Eric Edwards, the former AT&T executive who keeps a 1,600-piece collection of African art in his Clinton Hill apartment, has launched a Kickstarter campaign to help fund a museum for his collection. "My life's mission has shifted from building this collection, to ensuring that it can find a home where it can be preserved and cared for," he says.

With $35,000 in funding, Edwards hopes to debut The Cultural Museum of African Art by the end of the year, in Bed-Stuy. Quarters are cramped in Clinton Hill, and Edwards is looking forward to giving his collection room to breath. "We're going to have rotating exhibits on various themes," he says. "Everything from royalty, to metal works, to military items, to clothing, to musical instruments. The idea is to get space around the objects so that people can see them and feel them."

His collection includes tools, ceremonial masks, and weapons, which he has been accumulating for the past 44 years and counting. It represents all 54 countries in Africa, with artifacts dating back to the Nubian empire. He estimates that the lot is worth $10 million.

In addition, Edwards plans to display his library of books on African art, host lectures and student programs, and possibly rent studio space to local artists. If all goes according to plan, the museum will eventually offer free DNA testing to visitors curious about their genealogy. Edwards has also started meeting with curators at the Brooklyn Museum to discuss joint exhibitions.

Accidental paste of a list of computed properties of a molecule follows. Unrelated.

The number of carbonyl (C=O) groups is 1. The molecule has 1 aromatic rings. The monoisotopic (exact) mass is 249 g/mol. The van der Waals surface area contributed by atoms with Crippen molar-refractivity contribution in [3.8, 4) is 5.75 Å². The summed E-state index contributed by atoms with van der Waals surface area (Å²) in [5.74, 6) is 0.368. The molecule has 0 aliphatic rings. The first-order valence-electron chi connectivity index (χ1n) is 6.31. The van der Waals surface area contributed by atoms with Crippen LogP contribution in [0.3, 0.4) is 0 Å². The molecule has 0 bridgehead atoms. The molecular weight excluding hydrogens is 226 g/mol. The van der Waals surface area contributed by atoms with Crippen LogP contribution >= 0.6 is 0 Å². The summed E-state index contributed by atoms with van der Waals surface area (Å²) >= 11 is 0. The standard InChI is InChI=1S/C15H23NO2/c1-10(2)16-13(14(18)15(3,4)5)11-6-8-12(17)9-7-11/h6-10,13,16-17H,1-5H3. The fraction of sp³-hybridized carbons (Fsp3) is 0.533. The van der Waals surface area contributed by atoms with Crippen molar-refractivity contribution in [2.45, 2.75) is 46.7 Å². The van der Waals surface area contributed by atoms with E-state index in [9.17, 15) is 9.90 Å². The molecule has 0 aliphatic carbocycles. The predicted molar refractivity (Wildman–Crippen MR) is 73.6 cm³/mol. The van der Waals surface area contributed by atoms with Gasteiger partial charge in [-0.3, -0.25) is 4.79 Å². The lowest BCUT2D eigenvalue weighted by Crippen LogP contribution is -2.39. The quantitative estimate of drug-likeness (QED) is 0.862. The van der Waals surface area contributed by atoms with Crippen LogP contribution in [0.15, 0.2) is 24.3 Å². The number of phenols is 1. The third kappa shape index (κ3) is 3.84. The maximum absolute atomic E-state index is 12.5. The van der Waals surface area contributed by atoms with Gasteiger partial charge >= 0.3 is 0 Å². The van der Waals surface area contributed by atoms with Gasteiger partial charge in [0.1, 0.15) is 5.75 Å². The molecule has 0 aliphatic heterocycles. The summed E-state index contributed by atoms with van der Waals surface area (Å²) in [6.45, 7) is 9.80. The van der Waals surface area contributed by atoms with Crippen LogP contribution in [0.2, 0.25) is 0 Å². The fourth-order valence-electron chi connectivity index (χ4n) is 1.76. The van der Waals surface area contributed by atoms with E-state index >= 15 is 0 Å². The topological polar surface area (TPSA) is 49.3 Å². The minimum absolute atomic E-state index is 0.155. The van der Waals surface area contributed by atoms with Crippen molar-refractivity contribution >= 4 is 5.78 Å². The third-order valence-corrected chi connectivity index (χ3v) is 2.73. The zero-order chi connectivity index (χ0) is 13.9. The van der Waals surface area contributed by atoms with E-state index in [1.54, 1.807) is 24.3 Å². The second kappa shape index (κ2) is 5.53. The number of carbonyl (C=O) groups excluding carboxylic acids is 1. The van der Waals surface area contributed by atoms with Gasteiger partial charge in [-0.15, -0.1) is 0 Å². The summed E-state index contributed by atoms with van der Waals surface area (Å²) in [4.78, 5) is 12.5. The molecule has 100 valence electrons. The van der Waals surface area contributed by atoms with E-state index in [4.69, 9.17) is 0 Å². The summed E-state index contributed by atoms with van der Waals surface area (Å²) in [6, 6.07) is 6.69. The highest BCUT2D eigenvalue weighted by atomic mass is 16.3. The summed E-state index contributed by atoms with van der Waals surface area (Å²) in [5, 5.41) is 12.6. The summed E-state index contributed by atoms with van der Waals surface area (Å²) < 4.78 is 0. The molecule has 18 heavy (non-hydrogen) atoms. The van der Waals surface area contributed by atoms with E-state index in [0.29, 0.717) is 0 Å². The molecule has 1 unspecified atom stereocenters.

Last week, Edwards met with Councilmember Robert Cornegy, who suggested 375 Stuyvesant Avenue—a Renaissance Revival mansion on the corner of Decatur Street in Bed-Stuy—as a possible home for the future museum.

The mansion's history is a happy coincidence for Edwards. Its former owner, the late African American gynecologist Dr. Josephine English, delivered all six of Malcolm X's daughters. She also established Adelphi Medical Center in the late 1970s. About 10 years ago, before her death in 2011, Dr. English visited Edwards' home, and suggested her mansion as a good place for a museum. "I loved it, but I wasn't ready for it then," Edwards said. "I was still a collector with his arms around his items. But I realized then that I had to put a plan in place for a museum."

Now Edwards has his museum charter in place, and has acquired nonprofit status. The funds he is hoping to raise by July 25th will go towards finalizing the museum site and the architectural design—already in the works with architect Rodney Léon, who designed the African Burial Ground National Monument in Manhattan. Edwards is also hoping to cover appraiser fees, fund expenses for the first two exhibitions, and hire a publicist and administrative assistant.

According to the Kickstarter page, public funding has been promised, but won't be available until next year, due to "fiscal budgeting timetables."

If Edwards doesn't reach his first funding goal, he says, "I'll push back the time table. But I'm going to make this happen. I see the end-game." He added, "The hardest thing about building a museum is having a great collection. I've been blessed with that."